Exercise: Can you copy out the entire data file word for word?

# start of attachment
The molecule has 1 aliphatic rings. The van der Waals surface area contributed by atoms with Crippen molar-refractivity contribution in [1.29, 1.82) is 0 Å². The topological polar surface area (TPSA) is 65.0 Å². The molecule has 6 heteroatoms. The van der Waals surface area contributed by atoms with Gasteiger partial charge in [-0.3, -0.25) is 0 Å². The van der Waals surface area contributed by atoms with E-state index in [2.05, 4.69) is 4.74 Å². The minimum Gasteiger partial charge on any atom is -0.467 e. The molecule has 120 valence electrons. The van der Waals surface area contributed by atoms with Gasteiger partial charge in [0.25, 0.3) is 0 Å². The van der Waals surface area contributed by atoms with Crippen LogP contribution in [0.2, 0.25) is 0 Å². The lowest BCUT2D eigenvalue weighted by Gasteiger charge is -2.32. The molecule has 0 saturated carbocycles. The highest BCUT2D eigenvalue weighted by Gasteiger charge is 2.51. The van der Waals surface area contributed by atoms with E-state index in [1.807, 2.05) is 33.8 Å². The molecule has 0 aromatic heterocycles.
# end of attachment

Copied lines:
The molecule has 1 aliphatic rings. The van der Waals surface area contributed by atoms with Crippen molar-refractivity contribution in [1.29, 1.82) is 0 Å². The topological polar surface area (TPSA) is 65.0 Å². The molecule has 6 heteroatoms. The van der Waals surface area contributed by atoms with Gasteiger partial charge in [-0.3, -0.25) is 0 Å². The van der Waals surface area contributed by atoms with E-state index in [2.05, 4.69) is 4.74 Å². The minimum Gasteiger partial charge on any atom is -0.467 e. The molecule has 120 valence electrons. The van der Waals surface area contributed by atoms with Gasteiger partial charge in [0.25, 0.3) is 0 Å². The van der Waals surface area contributed by atoms with Crippen LogP contribution in [0.2, 0.25) is 0 Å². The lowest BCUT2D eigenvalue weighted by Gasteiger charge is -2.32. The molecule has 0 saturated carbocycles. The highest BCUT2D eigenvalue weighted by Gasteiger charge is 2.51. The van der Waals surface area contributed by atoms with E-state index in [1.807, 2.05) is 33.8 Å². The molecule has 0 aromatic heterocycles.